Seeking the Light

On January 16, 2015, The Village Temple honored the Reverend Martin Luther King, Jr. by remembering our shared commitment to peace and justice for all. It was an evening of legacy.  Anita Hollander was joined in song by the children’s choir she guides so beautifully, as well as her daughter Holland Hamilton, whose marvelous voice often graces our services.  Anita also invited a special guest performer—the magical Rebecca Naomi Jones,  a rising star in the New York theater, whose mother Susan Rosenberg Jones is a former VT co-president and an accomplished photographer. The presence of these exquisite young performers was just another remember of the many gifts and talents our congregants bring to our community.

It was an evening to look inward and outward. The Village Temple continues to blossom. It’s been gratifying to watch the growth in attendance at services, thanks to the spiritual depth of our clergy and musicians, as well as the diversity and vibrancy of our programming.  Our office staff is doing an excellent job of keeping the machinery running.  We have committed volunteers, including our engaged and hardworking board of directors.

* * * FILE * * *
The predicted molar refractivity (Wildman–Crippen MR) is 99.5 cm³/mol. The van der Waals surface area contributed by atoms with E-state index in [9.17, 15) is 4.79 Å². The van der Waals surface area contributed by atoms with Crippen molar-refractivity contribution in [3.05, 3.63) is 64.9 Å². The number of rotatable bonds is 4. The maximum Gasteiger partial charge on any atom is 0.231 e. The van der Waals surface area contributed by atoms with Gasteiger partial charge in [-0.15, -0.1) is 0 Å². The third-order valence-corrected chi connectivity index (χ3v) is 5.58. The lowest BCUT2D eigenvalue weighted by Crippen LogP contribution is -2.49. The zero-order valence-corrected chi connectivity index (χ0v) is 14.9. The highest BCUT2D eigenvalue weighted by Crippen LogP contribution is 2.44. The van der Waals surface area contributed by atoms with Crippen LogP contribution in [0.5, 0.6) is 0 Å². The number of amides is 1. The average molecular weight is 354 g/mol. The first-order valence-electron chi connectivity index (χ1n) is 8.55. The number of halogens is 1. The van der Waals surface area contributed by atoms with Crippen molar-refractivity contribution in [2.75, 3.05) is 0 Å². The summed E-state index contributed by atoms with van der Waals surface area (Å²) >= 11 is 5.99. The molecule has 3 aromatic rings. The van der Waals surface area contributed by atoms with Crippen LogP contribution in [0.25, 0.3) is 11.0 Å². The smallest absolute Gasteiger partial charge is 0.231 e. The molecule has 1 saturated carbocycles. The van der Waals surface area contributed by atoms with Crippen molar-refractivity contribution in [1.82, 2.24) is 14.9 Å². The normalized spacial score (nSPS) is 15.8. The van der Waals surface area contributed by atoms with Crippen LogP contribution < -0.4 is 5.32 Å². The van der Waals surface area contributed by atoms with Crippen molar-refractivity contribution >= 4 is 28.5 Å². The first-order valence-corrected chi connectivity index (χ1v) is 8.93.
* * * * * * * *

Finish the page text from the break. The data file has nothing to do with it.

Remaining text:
Still, our sweet and lovely MLK commemoration couldn’t entirely block out the barrage of hatred out in the larger world. Even as we enjoyed and appreciated the spirit within, we couldn’t ignore the murderous assaults in Paris. Less publicized here but no less vicious than the Parisian attacks, was an Al Queda car bombing in Yemen that killed 37 people. The victims included Jews, Christians, agnostics and Muslims.

Our service was dedicated to respect for individuals and groups, at a moment when Muslim extremists have dominated the news.  Yet, as Times columnist Nicholas Kristof pointed out in a thoughtful column nyti.ms/155NaGC  we can’t fall prey to what he calls “religious profiling.” As a congregation, we are continually working to make The Village Temple live up to our aim of kesher, or connection, and to always seek the light of knowledge and tikkun olam.

As Dr. King said so eloquently: “Darkness cannot drive out darkness: only light can do that. Hate cannot drive out hate: only love can do that.”